UCR has a long tradition of clubs dedicated to the study of traditional martial arts. Among these is Kendo Club, first founded in 2006 to introduce the martial art of kendo to UCR, as well as promote the spirit of mutual respect and camaraderie through the practice of kendo. Kendo is a Japanese form of fencing with two-handed bamboo sword, which was originally developed as a safe form of sword training for samurai.
On Sunday, Jan. 20 the club’s competition team participated in a tournament hosted by the Southern California Kendo Federation. Kendo Club at UCR competed against other universities in Southern California, including UC Irvine, USC, Cal Poly Pomona and UC San Diego, but the majority of competitors came from local dojos. Kendo Club at UCR allows any member, student or not, to compete as long as they can pass a test to prove their familiarity with the fundamentals of kendo, and enough prowess to spar with full armor in a tournament setting.
This tournament, hosted by the Southern California Kendo Federation, featured multiple divisions but the one in which 10 of Kendo Club at UCR’s members competed in was a 64-person bracket. Kendo Club at UCR also had one member compete in a higher division, but he was knocked out by the eventual champion.
Because UCR had so many competitors competing in the same bracket, they inevitably had to compete amongst each other, including in the semifinal match in which fourth-year club President Andrew Gruhn faced off and won against Vice President Reid Watanabe.
“We’ve sparred each other a lot in the past,” Gruhn said. “We started the exact same time so we sort of knew what the other person was going to do. It was a little less intense than the other matches.”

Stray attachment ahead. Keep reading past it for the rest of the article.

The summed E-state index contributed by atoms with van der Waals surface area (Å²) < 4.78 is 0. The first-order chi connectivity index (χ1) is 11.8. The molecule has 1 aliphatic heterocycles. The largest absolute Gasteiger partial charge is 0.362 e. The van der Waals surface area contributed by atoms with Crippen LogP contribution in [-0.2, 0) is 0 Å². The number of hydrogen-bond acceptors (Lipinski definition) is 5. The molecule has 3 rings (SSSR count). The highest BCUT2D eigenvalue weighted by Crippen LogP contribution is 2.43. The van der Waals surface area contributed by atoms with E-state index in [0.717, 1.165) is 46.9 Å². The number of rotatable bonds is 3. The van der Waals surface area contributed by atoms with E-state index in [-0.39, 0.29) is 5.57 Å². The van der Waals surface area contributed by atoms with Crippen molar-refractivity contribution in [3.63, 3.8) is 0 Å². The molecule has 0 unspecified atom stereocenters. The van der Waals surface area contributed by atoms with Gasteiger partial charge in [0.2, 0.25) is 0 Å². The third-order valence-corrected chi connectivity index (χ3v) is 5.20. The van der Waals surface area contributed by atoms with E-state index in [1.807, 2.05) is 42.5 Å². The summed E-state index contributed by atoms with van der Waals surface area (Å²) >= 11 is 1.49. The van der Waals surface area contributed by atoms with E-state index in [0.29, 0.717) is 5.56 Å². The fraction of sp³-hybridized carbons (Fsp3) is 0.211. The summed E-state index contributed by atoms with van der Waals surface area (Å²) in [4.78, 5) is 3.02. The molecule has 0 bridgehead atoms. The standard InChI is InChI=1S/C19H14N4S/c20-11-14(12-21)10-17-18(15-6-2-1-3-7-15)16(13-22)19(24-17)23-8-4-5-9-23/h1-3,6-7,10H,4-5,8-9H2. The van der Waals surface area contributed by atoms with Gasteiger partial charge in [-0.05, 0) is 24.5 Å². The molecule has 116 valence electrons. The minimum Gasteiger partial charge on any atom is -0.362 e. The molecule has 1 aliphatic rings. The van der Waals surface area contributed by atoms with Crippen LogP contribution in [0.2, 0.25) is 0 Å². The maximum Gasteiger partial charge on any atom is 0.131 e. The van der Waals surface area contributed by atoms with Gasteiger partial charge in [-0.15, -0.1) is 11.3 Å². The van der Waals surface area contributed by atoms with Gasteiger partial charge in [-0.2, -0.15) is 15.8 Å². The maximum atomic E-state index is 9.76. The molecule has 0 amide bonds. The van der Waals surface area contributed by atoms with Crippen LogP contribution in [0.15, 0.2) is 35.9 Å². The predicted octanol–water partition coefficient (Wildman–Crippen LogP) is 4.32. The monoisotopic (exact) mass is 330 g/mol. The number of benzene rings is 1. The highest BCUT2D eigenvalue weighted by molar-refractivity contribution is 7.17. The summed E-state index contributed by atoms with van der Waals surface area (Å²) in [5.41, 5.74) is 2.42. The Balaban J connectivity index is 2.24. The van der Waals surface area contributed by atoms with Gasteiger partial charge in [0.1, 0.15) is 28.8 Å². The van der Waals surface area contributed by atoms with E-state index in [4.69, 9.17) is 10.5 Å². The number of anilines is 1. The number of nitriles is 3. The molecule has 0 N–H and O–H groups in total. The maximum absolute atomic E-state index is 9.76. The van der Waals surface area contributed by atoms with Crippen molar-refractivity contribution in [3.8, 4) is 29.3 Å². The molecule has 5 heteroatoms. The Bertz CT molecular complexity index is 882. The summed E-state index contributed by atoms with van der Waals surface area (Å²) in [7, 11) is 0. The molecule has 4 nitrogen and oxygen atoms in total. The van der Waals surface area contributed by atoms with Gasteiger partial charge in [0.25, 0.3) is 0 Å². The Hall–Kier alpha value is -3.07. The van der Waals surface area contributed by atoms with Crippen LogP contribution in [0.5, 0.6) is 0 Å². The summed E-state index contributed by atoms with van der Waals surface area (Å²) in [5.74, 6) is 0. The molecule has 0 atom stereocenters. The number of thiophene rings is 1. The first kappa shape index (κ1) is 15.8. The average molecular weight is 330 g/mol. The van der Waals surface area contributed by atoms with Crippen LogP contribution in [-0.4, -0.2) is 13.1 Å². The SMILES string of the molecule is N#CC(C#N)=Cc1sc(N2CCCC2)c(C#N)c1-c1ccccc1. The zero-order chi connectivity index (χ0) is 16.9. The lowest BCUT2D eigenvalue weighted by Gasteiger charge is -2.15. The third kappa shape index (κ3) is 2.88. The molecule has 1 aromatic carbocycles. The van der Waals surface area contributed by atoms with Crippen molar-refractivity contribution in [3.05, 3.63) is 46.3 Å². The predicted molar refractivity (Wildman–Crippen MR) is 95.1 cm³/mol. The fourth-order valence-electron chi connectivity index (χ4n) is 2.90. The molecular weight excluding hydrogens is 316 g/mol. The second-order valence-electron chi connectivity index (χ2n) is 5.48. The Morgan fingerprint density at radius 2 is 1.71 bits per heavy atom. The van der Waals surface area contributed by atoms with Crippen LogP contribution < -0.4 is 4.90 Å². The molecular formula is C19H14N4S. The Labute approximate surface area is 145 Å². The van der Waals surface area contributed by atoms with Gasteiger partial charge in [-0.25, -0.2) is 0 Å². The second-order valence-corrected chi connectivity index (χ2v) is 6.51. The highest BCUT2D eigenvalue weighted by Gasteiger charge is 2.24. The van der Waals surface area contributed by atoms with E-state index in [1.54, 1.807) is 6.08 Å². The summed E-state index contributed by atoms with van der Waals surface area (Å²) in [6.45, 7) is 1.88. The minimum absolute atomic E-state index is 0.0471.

Gruhn ended up winning second place in the tournament with Watanabe winning third. Gruhn was very “glad (to earn second place) because we don’t have a sensei to teach us. UCR’s kendo club is unique because it’s all student-led.” In addition to winning second and third in their division, one of Kendo Club at UCR’s first-year members, Noah Kim, impressed judges enough during his matches to earn a commendation for demonstrating fighting spirit.
“I was a little surprised at first,” Kim said. “I got out in my third match, but my first couple matches were good. I definitely think there’s room for improvement, but it’s nice to have that backing that people are noticing. It’s kind of like a ‘keep at it’.”
Kim is one of the more experienced members of Kendo Club at UCR despite being in his first year of college. Kim started practicing Kendo in middle school after a short stint playing baseball. “I didn’t really want to continue it, I had my run,” Kim explained. “I wanted to try something new. I just happened to stumble across Kendo and there was a dojo nearby and I’ve been doing it since then.” According to Grunh, Kim has been practicing Kendo for almost six years now.
Gruhn on the other hand didn’t start practicing Kendo until his arrival at UCR. “I didn’t have a sport or anything and it just seemed like something that was really interesting so I decided to join the club here and I stuck with it for four years,” the fourth-year said.
Both Gruhn and Kim agreed that the club’s participation in the tournament was a good thing for them going forward, especially in context with what they have coming up. Gruhn mentioned this specifically when discussing what this tournament meant for the club going forward, saying, “It was really good practice for the next tournaments that we’re doing.” The Kendo Club at UCR will have two more tournaments this year at UCLA, where they won gold last year, and at Harvard.
Kim said the tournament was good for those who have never competed, saying, “It’s good experience for us, especially some of the new people who came and other first-years who haven’t had experience got to come and just watch and just be in the environment there. It’s a lot different than practice.”
Kendo Club practices at the Student Recreation Center Multipurpose Room D on Tuesdays and Thursdays from 8-10 p.m.